Disruptive innovations have always existed and are still very much alive. They transform an established model and form a new “way of doing things” in a very short time. IT-related disruptive innovations not only have a rapid development but they also tend to feed off each other.
One of the most renowned disruptive innovations was the development of Wikipedia. The free encyclopedia based on the community contribution principle (i.e. Web 2.0) took the publishing world by storm and forced established, traditional publishers out of business. It offered practically everyone access to a previously unimaginable wealth of information. Furthermore, after a certain point in time it also showed the world that a community-based encyclopedia can be quite accurate and unbiased (even though there are a few exceptions).
One of the most developed fields on Wikipedia is that of math and sciences. The articles in these fields are quite comprehensive and the authors strive for perfection. A vast amount of mathematical equations are listed and explained in these articles. Exactly that facet of Wikipedia’s offering was the inspiration for fxSolver. The idea that sprang into each of our the heads (the creators of fxSolver) was simple and started with the question: “How would someone who finds equations and math formulas on Wikipedia be able to solve them?” We thought about our own experiences and realized that people have 3 major ways of solving such math-related problems. These are: the use of a programming language, the use of spreadsheet software or the use of pen, paper and pocket calculator.
What if a web application would be able to solve all the equations and math formulas found on Wikipedia? What if that web application could also combine several of those formulas into worksheets and thus allow the user to solve entire systems of problems? These two basic visions set the foundation for fxSolver. The aim to augment Wikipedia with equation-solving capability was the core idea that started it all.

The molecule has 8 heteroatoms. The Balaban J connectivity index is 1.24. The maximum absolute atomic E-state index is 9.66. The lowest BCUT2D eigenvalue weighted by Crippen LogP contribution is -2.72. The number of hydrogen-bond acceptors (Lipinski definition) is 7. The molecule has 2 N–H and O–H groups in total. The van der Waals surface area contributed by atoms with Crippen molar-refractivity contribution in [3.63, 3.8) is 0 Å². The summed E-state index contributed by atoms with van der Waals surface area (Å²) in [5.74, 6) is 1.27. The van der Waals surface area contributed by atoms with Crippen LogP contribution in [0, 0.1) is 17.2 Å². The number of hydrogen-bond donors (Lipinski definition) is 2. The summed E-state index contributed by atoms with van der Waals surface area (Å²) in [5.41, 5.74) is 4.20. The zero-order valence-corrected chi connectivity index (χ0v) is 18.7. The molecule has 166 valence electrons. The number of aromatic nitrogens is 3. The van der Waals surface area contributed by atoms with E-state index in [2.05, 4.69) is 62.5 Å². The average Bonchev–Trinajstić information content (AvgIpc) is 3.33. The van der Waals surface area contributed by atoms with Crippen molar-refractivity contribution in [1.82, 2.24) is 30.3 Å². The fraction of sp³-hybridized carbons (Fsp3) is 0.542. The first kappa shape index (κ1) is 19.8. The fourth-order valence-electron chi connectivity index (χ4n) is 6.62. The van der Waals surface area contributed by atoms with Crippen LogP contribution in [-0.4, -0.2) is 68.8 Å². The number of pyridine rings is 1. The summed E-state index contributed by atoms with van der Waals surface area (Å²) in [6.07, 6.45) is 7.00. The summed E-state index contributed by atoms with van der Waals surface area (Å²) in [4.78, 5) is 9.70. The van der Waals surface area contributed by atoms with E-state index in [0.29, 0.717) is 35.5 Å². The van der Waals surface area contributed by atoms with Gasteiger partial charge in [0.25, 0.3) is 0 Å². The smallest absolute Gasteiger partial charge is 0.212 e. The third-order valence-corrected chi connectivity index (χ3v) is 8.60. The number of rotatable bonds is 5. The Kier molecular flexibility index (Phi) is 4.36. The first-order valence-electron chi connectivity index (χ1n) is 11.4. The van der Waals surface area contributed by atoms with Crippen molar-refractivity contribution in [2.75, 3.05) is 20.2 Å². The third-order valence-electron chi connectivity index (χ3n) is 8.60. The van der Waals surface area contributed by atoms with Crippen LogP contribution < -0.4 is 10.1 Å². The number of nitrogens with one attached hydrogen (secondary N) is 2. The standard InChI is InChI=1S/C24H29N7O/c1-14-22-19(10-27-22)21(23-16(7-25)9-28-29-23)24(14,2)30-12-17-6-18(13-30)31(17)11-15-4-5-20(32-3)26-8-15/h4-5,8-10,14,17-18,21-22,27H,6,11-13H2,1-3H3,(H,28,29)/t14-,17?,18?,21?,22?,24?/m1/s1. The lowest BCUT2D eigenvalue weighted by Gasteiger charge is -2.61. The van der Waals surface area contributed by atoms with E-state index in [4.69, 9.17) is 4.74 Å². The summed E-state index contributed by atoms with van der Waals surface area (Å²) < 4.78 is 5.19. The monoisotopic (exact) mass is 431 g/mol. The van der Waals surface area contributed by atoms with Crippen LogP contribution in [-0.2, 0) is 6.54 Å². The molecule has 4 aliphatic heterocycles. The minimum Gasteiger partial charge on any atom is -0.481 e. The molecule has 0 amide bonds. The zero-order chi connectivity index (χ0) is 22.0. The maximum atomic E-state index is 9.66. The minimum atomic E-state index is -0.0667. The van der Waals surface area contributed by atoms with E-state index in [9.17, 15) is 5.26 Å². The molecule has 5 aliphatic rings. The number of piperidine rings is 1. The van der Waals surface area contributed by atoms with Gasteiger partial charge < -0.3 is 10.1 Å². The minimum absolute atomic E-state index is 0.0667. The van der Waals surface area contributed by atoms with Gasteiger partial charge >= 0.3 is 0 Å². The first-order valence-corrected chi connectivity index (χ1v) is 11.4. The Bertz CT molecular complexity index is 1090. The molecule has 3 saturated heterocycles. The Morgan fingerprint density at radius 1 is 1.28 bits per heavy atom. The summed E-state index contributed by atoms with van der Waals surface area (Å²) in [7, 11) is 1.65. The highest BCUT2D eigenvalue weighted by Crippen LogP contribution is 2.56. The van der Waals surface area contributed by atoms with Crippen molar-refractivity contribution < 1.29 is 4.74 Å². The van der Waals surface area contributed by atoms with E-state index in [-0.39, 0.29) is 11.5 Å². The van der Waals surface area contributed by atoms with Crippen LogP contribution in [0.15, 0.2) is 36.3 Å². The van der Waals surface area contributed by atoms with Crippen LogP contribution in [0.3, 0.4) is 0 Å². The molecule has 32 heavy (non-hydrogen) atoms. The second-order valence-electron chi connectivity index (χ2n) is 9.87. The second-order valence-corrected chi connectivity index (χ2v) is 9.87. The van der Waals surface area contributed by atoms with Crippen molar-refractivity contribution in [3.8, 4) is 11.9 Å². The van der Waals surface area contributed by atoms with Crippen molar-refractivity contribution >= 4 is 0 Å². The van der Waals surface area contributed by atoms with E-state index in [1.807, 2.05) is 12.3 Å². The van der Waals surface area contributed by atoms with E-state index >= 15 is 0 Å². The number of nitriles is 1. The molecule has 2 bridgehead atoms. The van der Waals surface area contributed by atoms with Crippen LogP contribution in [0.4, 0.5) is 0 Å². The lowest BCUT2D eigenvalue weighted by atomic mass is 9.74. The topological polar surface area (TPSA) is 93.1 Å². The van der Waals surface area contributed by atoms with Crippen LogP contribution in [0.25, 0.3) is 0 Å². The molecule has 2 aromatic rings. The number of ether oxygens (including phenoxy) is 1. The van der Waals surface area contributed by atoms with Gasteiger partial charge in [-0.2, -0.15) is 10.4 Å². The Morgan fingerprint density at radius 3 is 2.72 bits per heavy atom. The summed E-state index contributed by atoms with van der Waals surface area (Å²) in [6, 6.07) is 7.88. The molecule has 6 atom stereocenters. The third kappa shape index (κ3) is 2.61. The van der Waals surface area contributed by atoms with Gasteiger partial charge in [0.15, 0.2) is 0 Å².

Development began, slowly at first and faster at times and the concept became more and more concrete in our heads. However another, truly disruptive idea was being born. What if we could re-think one of the most fundamental tools in the history of knowledge and education? What if we could change the way people use books?!!
Books have been the source of knowledge for many centuries and they have always been a passive means of transmitting information (i.e. one-way interaction). Technical and scientific books have always been full of equations and mathematical formulas helping the reader to solve all sorts of problems. However, in their traditional form, books do not allow further interaction with the reader. If we would be able to provide equation-solving capability to the reader of a book, then the book would not be only a means of transmitting knowledge, but also a direct reference and an integral part of the equation-solving process.
The second stage of the fxSolver vision is to start integrating the math content of technical and scientific books with its database. That might sound catastrophic for traditional publishers, however we believe it is just the opposite. It is a way of keeping traditional books alive and breathing. What books are good at is the transmission of knowledge, the theory and general background of certain ideas. What fxSolver is good at is solving equations and combining them in order to solve entire real-world problems. That is the absolute synergy. A solver with all the proper references to its source books will encourage the reader to spend time educating him/herself with background theory. At the same time, the existence of an interactive equation solver coupled with the book would enable readers to appreciate the information level provided by the “enhanced” book without performing a single change to the book itself.
We dream of a day where all technical and scientific books will be registered with fxSolver. Then it will be truly possible to share mathematical knowledge, enabling practically everyone to delve into the world of equation and problem solving. We dream of a time where people will be able to solve their math problems on their own with a flexible, user-friendly and always Free-For-The-User web interface.
The fxSolver team